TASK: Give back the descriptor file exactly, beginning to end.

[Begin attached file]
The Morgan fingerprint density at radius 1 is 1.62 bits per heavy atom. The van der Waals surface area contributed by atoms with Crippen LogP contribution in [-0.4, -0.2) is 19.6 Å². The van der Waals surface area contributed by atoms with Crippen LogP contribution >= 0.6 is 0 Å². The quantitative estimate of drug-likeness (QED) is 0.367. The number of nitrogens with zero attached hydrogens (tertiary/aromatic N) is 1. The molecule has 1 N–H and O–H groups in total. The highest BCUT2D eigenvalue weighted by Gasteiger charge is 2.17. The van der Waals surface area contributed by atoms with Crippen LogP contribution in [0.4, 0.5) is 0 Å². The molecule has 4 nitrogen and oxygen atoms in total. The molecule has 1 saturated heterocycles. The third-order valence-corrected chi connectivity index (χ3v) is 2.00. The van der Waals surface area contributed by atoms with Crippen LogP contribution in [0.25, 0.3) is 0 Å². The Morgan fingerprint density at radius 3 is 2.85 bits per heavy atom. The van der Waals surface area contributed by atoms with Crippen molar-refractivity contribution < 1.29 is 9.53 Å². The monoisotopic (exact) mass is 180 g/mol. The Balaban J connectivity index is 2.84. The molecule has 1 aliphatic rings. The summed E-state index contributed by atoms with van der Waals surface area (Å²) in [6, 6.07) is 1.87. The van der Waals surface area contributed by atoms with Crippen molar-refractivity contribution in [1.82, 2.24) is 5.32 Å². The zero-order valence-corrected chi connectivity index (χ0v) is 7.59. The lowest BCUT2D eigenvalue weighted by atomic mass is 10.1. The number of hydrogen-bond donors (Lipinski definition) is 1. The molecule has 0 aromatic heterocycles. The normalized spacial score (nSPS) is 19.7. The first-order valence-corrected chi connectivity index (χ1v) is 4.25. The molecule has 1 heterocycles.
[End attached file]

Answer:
The Morgan fingerprint density at radius 1 is 1.62 bits per heavy atom. The van der Waals surface area contributed by atoms with Crippen LogP contribution in [-0.4, -0.2) is 19.6 Å². The van der Waals surface area contributed by atoms with Crippen LogP contribution >= 0.6 is 0 Å². The quantitative estimate of drug-likeness (QED) is 0.367. The number of nitrogens with zero attached hydrogens (tertiary/aromatic N) is 1. The molecule has 1 N–H and O–H groups in total. The highest BCUT2D eigenvalue weighted by Gasteiger charge is 2.17. The van der Waals surface area contributed by atoms with Crippen LogP contribution in [0.4, 0.5) is 0 Å². The molecule has 4 nitrogen and oxygen atoms in total. The molecule has 1 saturated heterocycles. The third-order valence-corrected chi connectivity index (χ3v) is 2.00. The van der Waals surface area contributed by atoms with Crippen LogP contribution in [0.25, 0.3) is 0 Å². The Morgan fingerprint density at radius 3 is 2.85 bits per heavy atom. The van der Waals surface area contributed by atoms with Crippen molar-refractivity contribution < 1.29 is 9.53 Å². The monoisotopic (exact) mass is 180 g/mol. The Balaban J connectivity index is 2.84. The molecule has 1 aliphatic rings. The summed E-state index contributed by atoms with van der Waals surface area (Å²) in [6, 6.07) is 1.87. The van der Waals surface area contributed by atoms with Crippen molar-refractivity contribution in [1.82, 2.24) is 5.32 Å². The zero-order valence-corrected chi connectivity index (χ0v) is 7.59. The lowest BCUT2D eigenvalue weighted by atomic mass is 10.1. The number of hydrogen-bond donors (Lipinski definition) is 1. The molecule has 0 aromatic heterocycles. The normalized spacial score (nSPS) is 19.7. The first-order valence-corrected chi connectivity index (χ1v) is 4.25. The molecule has 1 heterocycles.